Author(s): Ron Cote. Published on January 23, 2014.

In Complaince - NFPA 101

A LOT OF INTEREST is being generated by a proposed change to NFPA 101®, Life Safety Code ®, that would nearly double the allowable smoke compartment size in hospitals. The issue could lead to a NITMAM and associated Certified Amending Motion for debate at the NFPA technical session in June in Las Vegas.

For the health care industry, larger compartments mean lower construction costs as well as lower staffing costs — the same number of personnel would be able to keep watch over a larger patient area. Supporters of a proposal to increase the allowable smoke compartment size in hospitals from 22,500 square feet (2,100 square meters) to 40,000 square feet (3,720 square meters) argue that new hospitals in the United States are designed to the Facility Guidelines Institute (FGI) Guidelines for Design and Construction of Health Care Facilities, which allots a greater amount of floor space to individual patients. The FGI Guidelines also help assure that a new smoke compartment of 40,000 square feet has an occupant load similar to that traditionally associated with a 22,500-square-foot smoke compartment, so that additional patients will not be placed at risk of fire within the smoke compartment. Proponents also argue that smoke compartment size will not be excessive, because a current code requirement that limits the travel distance to reach a door to another compartment to 200 feet (61 meters) has been retained.

Those opposed to nearly doubling smoke compartment size argue that not all new hospitals, especially outside the United States, are designed to the FGI guidelines, raising the possibility that the limited patient load intended by the guidelines could be exceeded. Opponents also argue that extending the increased compartment size to existing hospitals that were not designed to the guidelines will place too many patients at risk of a fire because existing smoke barriers will be removed to create larger smoke compartments.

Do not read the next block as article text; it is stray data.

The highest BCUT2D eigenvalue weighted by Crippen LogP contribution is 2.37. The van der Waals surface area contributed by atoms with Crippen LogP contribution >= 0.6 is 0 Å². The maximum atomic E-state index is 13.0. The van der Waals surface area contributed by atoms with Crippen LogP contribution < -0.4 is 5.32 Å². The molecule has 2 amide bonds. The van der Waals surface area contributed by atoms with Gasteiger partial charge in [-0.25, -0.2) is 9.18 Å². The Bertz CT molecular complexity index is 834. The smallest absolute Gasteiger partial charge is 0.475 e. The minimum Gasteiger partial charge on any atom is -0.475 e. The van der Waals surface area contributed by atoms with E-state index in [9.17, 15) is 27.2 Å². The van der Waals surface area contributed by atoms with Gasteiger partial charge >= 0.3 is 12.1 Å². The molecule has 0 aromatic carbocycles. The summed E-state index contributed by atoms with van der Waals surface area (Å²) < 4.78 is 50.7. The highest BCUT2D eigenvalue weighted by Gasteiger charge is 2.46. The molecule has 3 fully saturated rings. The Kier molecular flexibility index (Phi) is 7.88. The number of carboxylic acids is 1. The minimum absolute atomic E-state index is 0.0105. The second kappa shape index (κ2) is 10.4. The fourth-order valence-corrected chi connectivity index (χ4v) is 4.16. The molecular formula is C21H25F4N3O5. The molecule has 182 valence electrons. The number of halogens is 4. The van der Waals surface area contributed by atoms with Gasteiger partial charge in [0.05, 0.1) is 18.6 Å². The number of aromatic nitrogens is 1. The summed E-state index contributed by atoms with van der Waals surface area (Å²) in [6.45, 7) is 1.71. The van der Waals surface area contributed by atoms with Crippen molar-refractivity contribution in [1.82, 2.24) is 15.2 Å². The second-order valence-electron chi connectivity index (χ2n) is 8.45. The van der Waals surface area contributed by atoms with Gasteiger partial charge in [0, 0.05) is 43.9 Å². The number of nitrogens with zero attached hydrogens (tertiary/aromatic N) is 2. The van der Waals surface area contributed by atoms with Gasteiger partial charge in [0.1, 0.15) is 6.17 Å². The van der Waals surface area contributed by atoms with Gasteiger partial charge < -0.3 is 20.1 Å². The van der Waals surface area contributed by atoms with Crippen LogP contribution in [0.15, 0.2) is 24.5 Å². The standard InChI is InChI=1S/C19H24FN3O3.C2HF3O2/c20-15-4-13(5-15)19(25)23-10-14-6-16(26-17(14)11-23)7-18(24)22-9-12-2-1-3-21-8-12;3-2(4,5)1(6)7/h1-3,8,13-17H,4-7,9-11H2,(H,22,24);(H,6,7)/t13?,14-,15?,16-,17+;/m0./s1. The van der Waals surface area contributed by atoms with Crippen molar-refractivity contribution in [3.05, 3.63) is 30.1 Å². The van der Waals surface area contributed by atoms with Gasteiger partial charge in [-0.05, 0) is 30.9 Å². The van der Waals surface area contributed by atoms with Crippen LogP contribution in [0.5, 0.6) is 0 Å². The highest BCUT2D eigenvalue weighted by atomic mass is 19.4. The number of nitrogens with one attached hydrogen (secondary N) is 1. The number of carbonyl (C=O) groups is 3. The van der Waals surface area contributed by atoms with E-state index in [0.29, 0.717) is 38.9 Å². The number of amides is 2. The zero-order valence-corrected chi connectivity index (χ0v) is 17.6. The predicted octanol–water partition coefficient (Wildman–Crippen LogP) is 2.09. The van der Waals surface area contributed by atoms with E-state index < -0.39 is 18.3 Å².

In preparing to listen and judge the arguments that might be presented at the technical session in June, members should understand the terms "smoke compartment" and "smoke barrier" and how those features play an important role in achieving the desired level of safety in health care occupancies such as hospitals.

The health care occupancy provisions of the Life Safety Code employ a protect-in-place strategy, recognizing that patients might experience more harm if moved to the outside than would occur if they were moved from a fire area to a safe area located on the same floor. Safe areas are created by dividing the floor into two or more smoke compartments. The barrier that separates one smoke compartment from another is a smoke barrier. Travel between smoke compartments typically occurs via cross-corridor openings protected by smoke barrier doors. The health care occupancy smoke barriers and doors resist the passage of smoke and also are fire rated to help keep adjacent smoke compartments tenable well into a fire.

The presence of smoke compartments increases patient safety by permitting a fire to occur in one compartment (i.e., the fire compartment) while the other smoke compartments on the floor remain unaffected by the fire. Conditions within the fire compartment often dictate that patients be moved to a safe smoke compartment. The number of patients and the distance those patients will need to be moved must be weighed against the number and capability of trained staff who can be expected to be present. Historically, the larger a smoke compartment, the greater the number of patients it can accommodate — but those larger compartments also make it more difficult to meet the travel distance limitation to reach a door to an adjacent compartment.

For now, the discussion continues, and the debate on this topic at the technical session could be quite spirited. Stay tuned.

Ron Coté, P.E., is principal life safety engineer at NFPA.